Tainted-Blood Scandal Victims. Two former Health Canada officials and a former senior member of the Canadian Red Cross could face up to 10 years in prison if convicted of charges laid by the RCMP in connection with the tainted-blood scandal of the 1980s.
The RCMP announced the results of its five-year investigation yesterday by revealing that not only have those individuals been charged, but that charges have also been laid against the Canadian Red Cross Society, which was stripped by governments of its blood-collecting responsibilities in 1998 and now does other work.
As well, charges have been laid against Armour Pharmaceutical Co., a U.S. firm that produced blood products, and one of its former senior executives.
Tainted-blood victims applauded the announcement. In 1997, a federally commissioned inquiry led by Justice Horace Krever blasted a range of players, including the federal government, the provinces and the Red Cross for mistakes that left about 1,200 Canadians infected with blood-borne HIV and 10,000 to 20,000 contaminated with hepatitis C.
Mike McCarthy, who contracted hepatitis C from tainted blood, said the five-year criminal investigation was worth the wait.
“I know that I am certainly going to sleep a lot better tonight knowing the RCMP did their job. It validates the concerns of my family that knew my infection was not brought on by an act of God, but by a man-made decision that probably placed money over my safety.”
McCarthy said he has no problem with people serving the maximum jail time associated with the charges.
“I think of all the suffering that has taken place and all the lives that have been lost. If they have to go to jail for 10 years, so be it. I think the crimes justify that length of time in prison.”
Scott Hemming, 35, who also contracted hepatitis C from a blood transfusion, hopes the charges will stick and people will be held accountable. “I don’t want to see five years of investigation go down the drain with acquittals and probation,” he said.
John Furesz, 75, of Ottawa, the former director of the bureau of biologics at the federal government’s Health Protection Branch. Dr. Furesz is charged with three counts of criminal negligence causing bodily harm and one count of common nuisance by endangering the public. The maximum penalty for criminal negligence is 10 years, and two years for common nuisance.
Wark Boucher, 62, of Nepean, Ont., former chief of the blood products division of the bureau of biologics in the Health Protection Branch. He is charged with three counts of criminal negligence causing bodily harm and one of common nuisance by endangering the public.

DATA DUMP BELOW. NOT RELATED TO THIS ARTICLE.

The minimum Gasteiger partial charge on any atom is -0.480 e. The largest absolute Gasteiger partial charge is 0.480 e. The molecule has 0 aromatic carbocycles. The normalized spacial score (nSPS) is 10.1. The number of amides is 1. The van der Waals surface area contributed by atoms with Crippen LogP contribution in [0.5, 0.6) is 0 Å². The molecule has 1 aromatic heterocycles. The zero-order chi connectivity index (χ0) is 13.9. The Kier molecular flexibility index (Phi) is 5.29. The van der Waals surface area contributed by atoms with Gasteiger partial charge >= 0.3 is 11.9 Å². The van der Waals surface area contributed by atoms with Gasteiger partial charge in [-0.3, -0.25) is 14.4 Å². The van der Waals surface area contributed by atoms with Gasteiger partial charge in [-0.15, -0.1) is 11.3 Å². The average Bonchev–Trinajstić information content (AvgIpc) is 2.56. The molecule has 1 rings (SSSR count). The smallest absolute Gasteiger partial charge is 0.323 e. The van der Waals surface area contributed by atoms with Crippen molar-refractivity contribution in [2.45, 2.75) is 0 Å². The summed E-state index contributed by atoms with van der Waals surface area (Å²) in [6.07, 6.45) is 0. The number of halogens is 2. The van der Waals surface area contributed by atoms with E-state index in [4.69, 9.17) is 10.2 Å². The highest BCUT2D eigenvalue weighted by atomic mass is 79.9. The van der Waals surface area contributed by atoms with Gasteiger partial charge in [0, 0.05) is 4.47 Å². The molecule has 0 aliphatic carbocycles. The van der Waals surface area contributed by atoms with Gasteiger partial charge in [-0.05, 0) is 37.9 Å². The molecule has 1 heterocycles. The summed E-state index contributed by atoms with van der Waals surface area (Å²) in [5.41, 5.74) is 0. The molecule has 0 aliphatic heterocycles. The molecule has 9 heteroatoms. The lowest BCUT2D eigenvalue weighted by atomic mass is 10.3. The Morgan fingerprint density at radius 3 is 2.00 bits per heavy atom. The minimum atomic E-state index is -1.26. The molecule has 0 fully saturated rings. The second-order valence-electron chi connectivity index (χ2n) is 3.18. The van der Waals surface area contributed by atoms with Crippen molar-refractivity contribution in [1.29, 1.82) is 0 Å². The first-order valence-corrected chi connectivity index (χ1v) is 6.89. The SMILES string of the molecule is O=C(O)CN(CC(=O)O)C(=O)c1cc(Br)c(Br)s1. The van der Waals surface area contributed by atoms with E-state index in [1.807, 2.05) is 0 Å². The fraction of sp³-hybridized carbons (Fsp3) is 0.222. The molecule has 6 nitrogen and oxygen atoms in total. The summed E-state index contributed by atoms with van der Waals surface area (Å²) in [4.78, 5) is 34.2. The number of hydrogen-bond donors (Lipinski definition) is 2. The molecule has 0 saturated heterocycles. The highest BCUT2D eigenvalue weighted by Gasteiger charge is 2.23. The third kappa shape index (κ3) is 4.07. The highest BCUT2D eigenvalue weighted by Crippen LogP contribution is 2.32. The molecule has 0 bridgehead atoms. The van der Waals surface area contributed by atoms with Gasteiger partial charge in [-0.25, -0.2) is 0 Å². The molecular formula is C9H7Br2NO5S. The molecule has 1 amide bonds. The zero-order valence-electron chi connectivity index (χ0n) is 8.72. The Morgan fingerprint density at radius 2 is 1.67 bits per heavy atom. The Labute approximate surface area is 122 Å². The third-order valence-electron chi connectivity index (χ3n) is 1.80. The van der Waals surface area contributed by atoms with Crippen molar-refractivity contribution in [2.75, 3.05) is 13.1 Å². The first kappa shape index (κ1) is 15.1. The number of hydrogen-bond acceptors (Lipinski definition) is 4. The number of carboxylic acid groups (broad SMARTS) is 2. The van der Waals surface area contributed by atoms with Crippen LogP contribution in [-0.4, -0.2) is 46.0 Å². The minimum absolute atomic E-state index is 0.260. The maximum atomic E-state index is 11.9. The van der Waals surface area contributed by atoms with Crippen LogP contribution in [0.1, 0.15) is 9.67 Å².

The charges against Drs. Furesz and Boucher are in relation to an episode in the tainted-blood scandal known as the Armour incident. According to the Krever report, questions were raised in 1985 at Armour Pharmaceutical about whether its form of heat treatment was working well enough to kill the AIDS virus in blood products it developed for hemophiliacs.
Those concerns by a scientist were not immediately publicized by the company and although the questions did become public in later months, Health Canada did not order its recall until 1987. Thus, the RCMP allege doctors Furesz and Boucher did “by criminal negligence” permit Armour’s AIDS-contaminated blood products to be distributed.
Roger Perrault, 66, of Ottawa, the former director of the Canadian Red Cross Society’s blood transfusion service. He is charged with three counts of criminal negligence causing bodily harm and seven counts of common nuisance by endangering the public.
The Canadian Red Cross Society is charged with six counts of common nuisance by endangering the public.
Dr. Perrault and the Red Cross also face charges for allegedly endangering the public by: failing to “discharge their duty to take reasonable measures to screen out those blood donors” who may have had AIDS; failing to use a new “test kit” available in the mid-1980s that detected the AIDS virus in blood; and failing to use a so-called “surrogate test” to detect hepatitis-C infected blood.
Armour, a company now based in Bridgewater, N.J., is charged with three counts of criminal negligence causing bodily harm and one count of common nuisance in connection with the distribution of its product. It also faces one count of failing to comply with the Food and Drugs Act.
The RCMP allege the company failed to notify Canada’s federal health regulators “immediately of a deficiency or alleged deficiency” in the process it used to kill the AIDS virus in its blood products.
Michael Rodell, 70, of Bala Cynwid, Penn., is the former vice-president of scientific and regulatory affairs at Armour. He is charged with three counts of criminal negligence causing bodily harm and one count of common nuisance.
The Red Cross and Dr. Perrault are to appear in a Hamilton court on Dec. 10, while the other accused will be in a Toronto court on Dec. 11.